Mantashe: We must not spend all the money on 'Victorian universities'

2016-10-27 09:49
ANC secretary general Gwede Mantashe (Karabo Ngoepe, News24)

ANC secretary general Gwede Mantashe (Karabo Ngoepe, News24)

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Cape Town – More money should be invested in tertiary intuitions such as the University of Zululand and Fort Hare, ANC Secretary-General Gwede Mantashe said on Wednesday.

"My view is that there must be direction of fiscal expenditure to historically disadvantaged universities so that they can also be world class. We must not spend all the money on Victorian universities," he said outside Parliament.

"Fort Hare must be like Howard [University] in Harlem. If we can't do that, we are failing society."

Mantashe said government needed to ensure that education was accessible in a sustainable way.

"The [easiest] thing is for the ANC to be populist and say we will give money to everyone standing on corners. But the ANC has a responsibility to ensure that if we increase access to education, it must be systematic.

"That's why the work of the [commission of inquiry into higher education and training] is quite important so that we don't make unscientific commitments that will be there for one or two years and then collapse.

Bigger university subsidies

"You must introduce systems and policies that are sustainable in the medium to long term."

In his medium term budget policy statement, Finance Minister Pravin Gordhan said an extra R17.6bn is needed over the medium term to fund South Africa's higher education system.

Government will draw from the contingency reserve to make funds available from existing budgets.

A portion of the resources to support university students will be found elsewhere from within the post-school education system.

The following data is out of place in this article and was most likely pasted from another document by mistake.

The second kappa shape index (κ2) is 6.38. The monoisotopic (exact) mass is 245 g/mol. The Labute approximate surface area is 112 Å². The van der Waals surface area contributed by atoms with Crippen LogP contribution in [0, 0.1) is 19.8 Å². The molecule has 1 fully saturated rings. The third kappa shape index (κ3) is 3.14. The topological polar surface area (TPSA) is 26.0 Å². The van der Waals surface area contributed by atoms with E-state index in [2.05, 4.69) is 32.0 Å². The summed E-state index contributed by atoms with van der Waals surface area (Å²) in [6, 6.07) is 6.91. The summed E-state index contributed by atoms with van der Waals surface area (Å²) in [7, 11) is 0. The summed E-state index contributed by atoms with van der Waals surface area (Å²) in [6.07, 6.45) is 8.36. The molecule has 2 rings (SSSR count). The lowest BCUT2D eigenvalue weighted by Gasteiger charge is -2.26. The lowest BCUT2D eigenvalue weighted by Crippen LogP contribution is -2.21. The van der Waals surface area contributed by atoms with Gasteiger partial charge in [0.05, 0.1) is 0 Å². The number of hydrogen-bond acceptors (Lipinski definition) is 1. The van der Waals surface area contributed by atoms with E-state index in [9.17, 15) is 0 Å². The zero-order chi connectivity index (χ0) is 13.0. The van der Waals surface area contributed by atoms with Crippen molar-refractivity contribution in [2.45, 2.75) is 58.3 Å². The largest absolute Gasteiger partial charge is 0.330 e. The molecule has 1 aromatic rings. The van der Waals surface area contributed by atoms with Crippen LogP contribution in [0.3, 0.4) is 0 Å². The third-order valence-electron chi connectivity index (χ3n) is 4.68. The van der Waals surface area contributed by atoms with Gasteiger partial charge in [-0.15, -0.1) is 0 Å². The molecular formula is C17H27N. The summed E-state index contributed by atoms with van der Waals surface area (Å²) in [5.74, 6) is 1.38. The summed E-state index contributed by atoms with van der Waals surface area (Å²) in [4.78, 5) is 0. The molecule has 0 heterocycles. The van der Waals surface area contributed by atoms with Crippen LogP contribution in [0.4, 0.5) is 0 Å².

University subsidies will grow at an annual average rate of 10.9% over the next three years, while allocations to the National Student Financial Aid Scheme (NSFAS) will be increased at 18.5% providing support to underfunded university students.

In the 2016 budget, R5.6bn was added to university subsidies to fund the shortfall caused by there not being an increase in fees for the 2016 academic year, Gordhan said.

In the same budget, NSFAS received additional funding of R10.6bn over the 2016 medium-term expenditure framework period.

Of this amount, R2.5bn was allocated in the current year for short-term debt relief for 71 753 unfunded or inadequately funded students who were at universities in the 2013, 2014 and 2015 academic years.

The remaining R8bn was for unfunded new and continuing students for the 2016 academic year and beyond.

'Peaceful march'

In the 2017 medium-expenditure framework, government will fund the increase in fees at higher education institutions for the 2017 academic year, up to a maximum of 8% for students from households earning up to R600 000 per year, Gordhan said, while top-ups will also be made to the NSFAS.

Before his speech, he accepted a memorandum from 'Fees Must Fall' students who gathered in their thousands outside Parliament.

Later, stun grenades were fired by police to disperse student protesters after a makeshift coffin was set alight and thrown over the heads of police officers.

A stampede ensued and stones were flung.

A water cannon was used at the Plein Street entrance to Parliament.

DA leader Mmusi Maimane said the violent actions, both on the side of police and the students, "simply can't be something we continue as a culture".

The party also marched to Parliament to demand that government provide more funding to higher education.

"It was a peaceful march. Ultimately it demonstrated that it is possible to protest, bring your message and negotiate in a peaceful manner."

Read more on:    pravin gordhan  |  gwede mantashe  |  cape town  |  education  |  university fees  |  university protests

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